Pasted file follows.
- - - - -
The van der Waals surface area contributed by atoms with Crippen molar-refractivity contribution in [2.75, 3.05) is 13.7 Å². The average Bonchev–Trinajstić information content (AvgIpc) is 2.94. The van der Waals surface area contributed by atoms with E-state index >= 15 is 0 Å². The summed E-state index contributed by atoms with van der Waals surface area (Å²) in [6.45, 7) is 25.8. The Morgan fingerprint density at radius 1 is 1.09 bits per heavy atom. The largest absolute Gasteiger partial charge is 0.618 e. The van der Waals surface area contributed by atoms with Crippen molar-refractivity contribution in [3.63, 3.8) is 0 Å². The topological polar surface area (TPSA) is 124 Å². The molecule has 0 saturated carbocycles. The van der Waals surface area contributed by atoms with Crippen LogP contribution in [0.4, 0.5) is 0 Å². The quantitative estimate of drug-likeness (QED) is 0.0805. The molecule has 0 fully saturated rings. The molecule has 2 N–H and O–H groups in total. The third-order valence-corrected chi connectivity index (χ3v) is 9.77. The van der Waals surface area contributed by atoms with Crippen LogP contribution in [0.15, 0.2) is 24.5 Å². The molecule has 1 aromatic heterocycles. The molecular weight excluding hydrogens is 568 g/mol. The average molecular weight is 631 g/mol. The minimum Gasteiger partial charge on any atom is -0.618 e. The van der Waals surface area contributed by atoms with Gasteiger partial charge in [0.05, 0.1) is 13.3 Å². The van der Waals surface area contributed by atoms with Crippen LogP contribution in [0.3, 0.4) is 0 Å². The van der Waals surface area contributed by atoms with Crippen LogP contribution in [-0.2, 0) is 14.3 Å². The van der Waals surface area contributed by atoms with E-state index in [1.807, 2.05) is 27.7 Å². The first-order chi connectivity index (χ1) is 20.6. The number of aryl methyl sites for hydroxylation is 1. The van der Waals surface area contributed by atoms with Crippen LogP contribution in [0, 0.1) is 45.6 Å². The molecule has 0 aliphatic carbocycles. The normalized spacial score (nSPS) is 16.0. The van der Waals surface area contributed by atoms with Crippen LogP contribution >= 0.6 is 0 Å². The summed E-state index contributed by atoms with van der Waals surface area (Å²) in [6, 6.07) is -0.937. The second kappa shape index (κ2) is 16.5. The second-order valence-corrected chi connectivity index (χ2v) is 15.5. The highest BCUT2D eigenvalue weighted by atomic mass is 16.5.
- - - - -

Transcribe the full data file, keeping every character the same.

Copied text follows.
The van der Waals surface area contributed by atoms with Crippen molar-refractivity contribution in [2.75, 3.05) is 13.7 Å². The average Bonchev–Trinajstić information content (AvgIpc) is 2.94. The van der Waals surface area contributed by atoms with E-state index >= 15 is 0 Å². The summed E-state index contributed by atoms with van der Waals surface area (Å²) in [6.45, 7) is 25.8. The Morgan fingerprint density at radius 1 is 1.09 bits per heavy atom. The largest absolute Gasteiger partial charge is 0.618 e. The van der Waals surface area contributed by atoms with Crippen molar-refractivity contribution in [3.63, 3.8) is 0 Å². The topological polar surface area (TPSA) is 124 Å². The molecule has 0 saturated carbocycles. The van der Waals surface area contributed by atoms with Crippen LogP contribution in [0.4, 0.5) is 0 Å². The quantitative estimate of drug-likeness (QED) is 0.0805. The molecule has 0 fully saturated rings. The molecule has 2 N–H and O–H groups in total. The third-order valence-corrected chi connectivity index (χ3v) is 9.77. The van der Waals surface area contributed by atoms with Crippen LogP contribution in [0.15, 0.2) is 24.5 Å². The molecule has 1 aromatic heterocycles. The molecular weight excluding hydrogens is 568 g/mol. The average molecular weight is 631 g/mol. The minimum Gasteiger partial charge on any atom is -0.618 e. The van der Waals surface area contributed by atoms with Gasteiger partial charge in [0.05, 0.1) is 13.3 Å². The van der Waals surface area contributed by atoms with Crippen LogP contribution in [0.3, 0.4) is 0 Å². The van der Waals surface area contributed by atoms with Crippen LogP contribution in [-0.2, 0) is 14.3 Å². The van der Waals surface area contributed by atoms with E-state index in [1.807, 2.05) is 27.7 Å². The first-order chi connectivity index (χ1) is 20.6. The number of aryl methyl sites for hydroxylation is 1. The van der Waals surface area contributed by atoms with Crippen LogP contribution in [0, 0.1) is 45.6 Å². The molecule has 0 aliphatic carbocycles. The normalized spacial score (nSPS) is 16.0. The van der Waals surface area contributed by atoms with Crippen LogP contribution >= 0.6 is 0 Å². The summed E-state index contributed by atoms with van der Waals surface area (Å²) in [6, 6.07) is -0.937. The second kappa shape index (κ2) is 16.5. The second-order valence-corrected chi connectivity index (χ2v) is 15.5. The highest BCUT2D eigenvalue weighted by atomic mass is 16.5.